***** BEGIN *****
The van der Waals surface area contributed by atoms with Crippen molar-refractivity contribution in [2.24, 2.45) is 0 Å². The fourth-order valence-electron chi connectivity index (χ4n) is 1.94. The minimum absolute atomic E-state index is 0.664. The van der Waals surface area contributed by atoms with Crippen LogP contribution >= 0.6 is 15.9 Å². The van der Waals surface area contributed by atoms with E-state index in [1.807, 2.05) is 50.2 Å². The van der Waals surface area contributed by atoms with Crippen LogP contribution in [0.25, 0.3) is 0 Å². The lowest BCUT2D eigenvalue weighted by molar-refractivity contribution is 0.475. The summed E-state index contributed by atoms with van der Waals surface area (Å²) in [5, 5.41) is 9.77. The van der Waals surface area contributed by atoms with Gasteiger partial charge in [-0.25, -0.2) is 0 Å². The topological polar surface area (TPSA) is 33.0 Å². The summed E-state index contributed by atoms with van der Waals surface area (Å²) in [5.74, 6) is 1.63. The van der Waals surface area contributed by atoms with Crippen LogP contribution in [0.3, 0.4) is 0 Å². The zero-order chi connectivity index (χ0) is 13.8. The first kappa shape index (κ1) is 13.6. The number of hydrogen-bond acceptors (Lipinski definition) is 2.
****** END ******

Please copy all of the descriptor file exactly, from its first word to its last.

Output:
The van der Waals surface area contributed by atoms with Crippen molar-refractivity contribution in [2.24, 2.45) is 0 Å². The fourth-order valence-electron chi connectivity index (χ4n) is 1.94. The minimum absolute atomic E-state index is 0.664. The van der Waals surface area contributed by atoms with Crippen LogP contribution >= 0.6 is 15.9 Å². The van der Waals surface area contributed by atoms with E-state index in [1.807, 2.05) is 50.2 Å². The van der Waals surface area contributed by atoms with Crippen LogP contribution in [0.25, 0.3) is 0 Å². The lowest BCUT2D eigenvalue weighted by molar-refractivity contribution is 0.475. The summed E-state index contributed by atoms with van der Waals surface area (Å²) in [5, 5.41) is 9.77. The van der Waals surface area contributed by atoms with Gasteiger partial charge in [-0.25, -0.2) is 0 Å². The topological polar surface area (TPSA) is 33.0 Å². The summed E-state index contributed by atoms with van der Waals surface area (Å²) in [5.74, 6) is 1.63. The van der Waals surface area contributed by atoms with Crippen LogP contribution in [0.3, 0.4) is 0 Å². The zero-order chi connectivity index (χ0) is 13.8. The first kappa shape index (κ1) is 13.6. The number of hydrogen-bond acceptors (Lipinski definition) is 2.